The antiquarks of each quark type follow the same trends in terms of mass and lifetime. And once again, the charm, strange, top, and bottom antiquarks are less common than the up and down antiquarks. This follows too from the properties of those quark types. And just to be clear, the reason that these four types are less common than the up and down quarks and that they have a shorter lifetime is that they are less stable. That is, they’re more likely to quickly decay into another type of quark. So when we say a quark type is less common or that it has a shorter lifetime, we’re effectively saying that it’s less stable.

Just like for other particles, quarks interact via forces. Two quarks might exert a gravitational force on one another or an electromagnetic force or a strong or weak nuclear force. All four of the fundamental forces are means by which quarks can interact with one another. Knowing all this about charm, strange, top, and bottom quarks, let’s get some practice now with these ideas through an example.

List the following particles in order from greatest mass to least mass: top quark, strange quark, photon, tau neutrino, electron, proton, up quark.

Okay, so, of this list of seven particles, we want to put them in order from greatest to least mass. And as we look over these particles, we see we have three quarks, a top quark, a strange quark, and an up quark; a proton and an electron, those are particles that may be more familiar to us; and then a photon and something called a tau neutrino. When we think about a photon, we recall that this is a particle that has zero mass. So, whatever the order of the rest of our list, we know that photon will come last because nothing can have less mass than zero mass.

Now, this particle right below the photon, the tau neutrino, this is known as a particle that does have mass, but it has the least mass of all particles that do. In other words, its mass is not zero but just barely so. So, working backwards then, we know the last item on our list will be the photon, and the next to last will be the tau neutrino. At this point, our remaining choices are the three quarks and the proton and the electron. Protons we can recall are made up of quarks. Specifically, one proton is made from two up quarks and one down quark. And from this, we can reasonably guess that a proton is more massive than any quark, and indeed this is true. And going further than that, we know a proton is more massive than an electron, about 2000 times more massive. All this tells us that the particle at the beginning of our list, the most massive one, is the proton.

That leaves us with our three quarks and the electron. We want to find out how these particles rank in terms of mass. One way to help us with this is to recall, as we did earlier, that a proton is made of two up quarks and one down quark. It turns out that only about 10 percent of a proton’s mass actually comes from the mass of the quarks that make it up. But nonetheless, this suggests that the mass of a quark is greater than the mass of an electron, which, as we recalled, is about one 2000th that of a proton. And it turns out that our intuition is correct. An electron is indeed less massive than any type of quark, which means we can write it as the third to last item on our ranked list. So now, the only question that remains is of the top, strange, and up quarks, what is their mass ranking?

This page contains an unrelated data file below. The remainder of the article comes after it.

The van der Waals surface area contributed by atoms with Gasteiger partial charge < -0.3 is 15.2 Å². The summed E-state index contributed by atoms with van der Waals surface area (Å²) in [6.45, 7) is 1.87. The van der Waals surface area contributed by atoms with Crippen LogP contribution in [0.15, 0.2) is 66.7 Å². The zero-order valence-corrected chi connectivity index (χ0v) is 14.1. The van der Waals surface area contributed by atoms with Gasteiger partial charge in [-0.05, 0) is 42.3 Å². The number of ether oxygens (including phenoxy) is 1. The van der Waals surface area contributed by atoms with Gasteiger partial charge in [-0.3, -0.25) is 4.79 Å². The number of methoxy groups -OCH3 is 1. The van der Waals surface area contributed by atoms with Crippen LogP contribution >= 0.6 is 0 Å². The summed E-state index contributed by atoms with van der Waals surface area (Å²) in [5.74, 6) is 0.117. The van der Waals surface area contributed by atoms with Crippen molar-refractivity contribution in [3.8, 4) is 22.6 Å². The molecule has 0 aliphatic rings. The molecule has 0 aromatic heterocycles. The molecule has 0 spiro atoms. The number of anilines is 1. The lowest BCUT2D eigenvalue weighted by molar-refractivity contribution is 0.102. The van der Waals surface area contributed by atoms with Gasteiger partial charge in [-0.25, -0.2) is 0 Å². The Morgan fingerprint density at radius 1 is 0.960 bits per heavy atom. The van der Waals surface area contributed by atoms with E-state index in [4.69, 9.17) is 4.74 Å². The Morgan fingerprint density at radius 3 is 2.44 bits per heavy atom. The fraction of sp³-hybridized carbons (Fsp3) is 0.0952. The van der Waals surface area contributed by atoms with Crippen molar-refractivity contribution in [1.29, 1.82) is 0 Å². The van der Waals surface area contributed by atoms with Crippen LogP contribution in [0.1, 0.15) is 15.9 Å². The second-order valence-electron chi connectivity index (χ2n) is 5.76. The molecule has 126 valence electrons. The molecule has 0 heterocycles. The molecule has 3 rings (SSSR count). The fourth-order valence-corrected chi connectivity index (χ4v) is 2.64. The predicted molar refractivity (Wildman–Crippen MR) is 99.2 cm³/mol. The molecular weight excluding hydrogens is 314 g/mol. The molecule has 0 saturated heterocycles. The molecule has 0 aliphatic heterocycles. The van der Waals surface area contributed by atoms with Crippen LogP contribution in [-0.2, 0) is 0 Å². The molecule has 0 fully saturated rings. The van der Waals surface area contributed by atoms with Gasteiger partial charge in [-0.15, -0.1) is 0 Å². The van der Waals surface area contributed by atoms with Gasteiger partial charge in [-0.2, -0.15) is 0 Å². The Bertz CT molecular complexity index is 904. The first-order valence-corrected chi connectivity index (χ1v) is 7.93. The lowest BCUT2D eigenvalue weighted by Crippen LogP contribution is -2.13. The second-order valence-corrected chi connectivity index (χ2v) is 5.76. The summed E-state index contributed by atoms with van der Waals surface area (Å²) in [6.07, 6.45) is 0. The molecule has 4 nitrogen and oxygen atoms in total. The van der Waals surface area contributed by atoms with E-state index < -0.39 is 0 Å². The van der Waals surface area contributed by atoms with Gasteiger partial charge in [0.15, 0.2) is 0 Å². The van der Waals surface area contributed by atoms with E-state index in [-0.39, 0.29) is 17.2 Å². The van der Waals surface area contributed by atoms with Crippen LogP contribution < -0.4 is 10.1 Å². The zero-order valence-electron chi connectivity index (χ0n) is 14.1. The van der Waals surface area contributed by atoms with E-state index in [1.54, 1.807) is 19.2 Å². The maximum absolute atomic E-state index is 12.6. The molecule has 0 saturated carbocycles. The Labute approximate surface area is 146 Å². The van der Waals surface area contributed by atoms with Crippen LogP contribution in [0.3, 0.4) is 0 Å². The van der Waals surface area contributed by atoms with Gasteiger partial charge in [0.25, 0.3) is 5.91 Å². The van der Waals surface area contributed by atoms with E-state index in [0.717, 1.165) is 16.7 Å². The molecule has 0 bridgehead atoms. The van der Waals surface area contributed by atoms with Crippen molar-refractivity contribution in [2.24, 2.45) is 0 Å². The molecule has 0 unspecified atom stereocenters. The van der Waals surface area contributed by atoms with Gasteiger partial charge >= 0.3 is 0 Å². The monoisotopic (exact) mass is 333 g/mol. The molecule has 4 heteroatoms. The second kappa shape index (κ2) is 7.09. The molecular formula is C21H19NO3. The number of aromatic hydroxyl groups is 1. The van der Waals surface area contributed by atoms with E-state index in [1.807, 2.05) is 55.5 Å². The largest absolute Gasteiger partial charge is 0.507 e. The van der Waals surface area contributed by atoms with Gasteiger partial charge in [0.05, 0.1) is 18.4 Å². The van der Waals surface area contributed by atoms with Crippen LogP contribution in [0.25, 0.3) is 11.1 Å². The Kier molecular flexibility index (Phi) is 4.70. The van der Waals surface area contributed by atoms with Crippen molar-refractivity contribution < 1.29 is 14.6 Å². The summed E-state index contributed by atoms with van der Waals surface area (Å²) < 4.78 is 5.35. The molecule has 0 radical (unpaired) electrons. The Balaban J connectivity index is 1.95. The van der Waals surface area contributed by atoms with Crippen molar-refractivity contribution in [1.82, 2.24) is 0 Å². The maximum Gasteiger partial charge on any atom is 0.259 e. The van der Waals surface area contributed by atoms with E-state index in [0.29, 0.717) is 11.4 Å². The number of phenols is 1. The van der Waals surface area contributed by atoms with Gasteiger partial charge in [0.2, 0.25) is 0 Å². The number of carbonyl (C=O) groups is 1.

As we said, the up quark is part of what makes up a proton, and it’s part of the lightest set of the quark pair types. That is if we consider up, down; charm, strange; and top, bottom, then the mass of each one of these types decreases as we go from right to left. This shows us that an up or down quark is less massive than a charm or strange quark, which is less massive than a top or bottom quark.

And that shows us how we can write in the last three options on our list, the top, strange, and up quarks. Of the three, the top quark has the most mass, followed by the strange quark and then, lastly, the up quark. So now, we have our completed list. In order from greatest to least mass, we have the proton, the top quark, the strange quark, the up quark, the electron, the tau neutrino, and the photon.

Let’s look now at a second example exercise.

Which of the following particles have a relative charge of positive two-thirds? Top antiquark, down quark, top quark, up quark, electron, strange antiquark, charm quark.

Okay, one of the first things we can notice here is that we’re looking for particles that have a fractional relative charge, a relative charge that’s not a whole number. This is the hallmark of a quark. And we see that our list is composed entirely of quarks or antiquarks, with one exception. An electron is also listed here. But we can recall that an electron has a relative charge of negative one. And so, right away, we can cross out this option because an electron does not have the relative charge we’re looking for. That leaves us with the quark and antiquark types listed.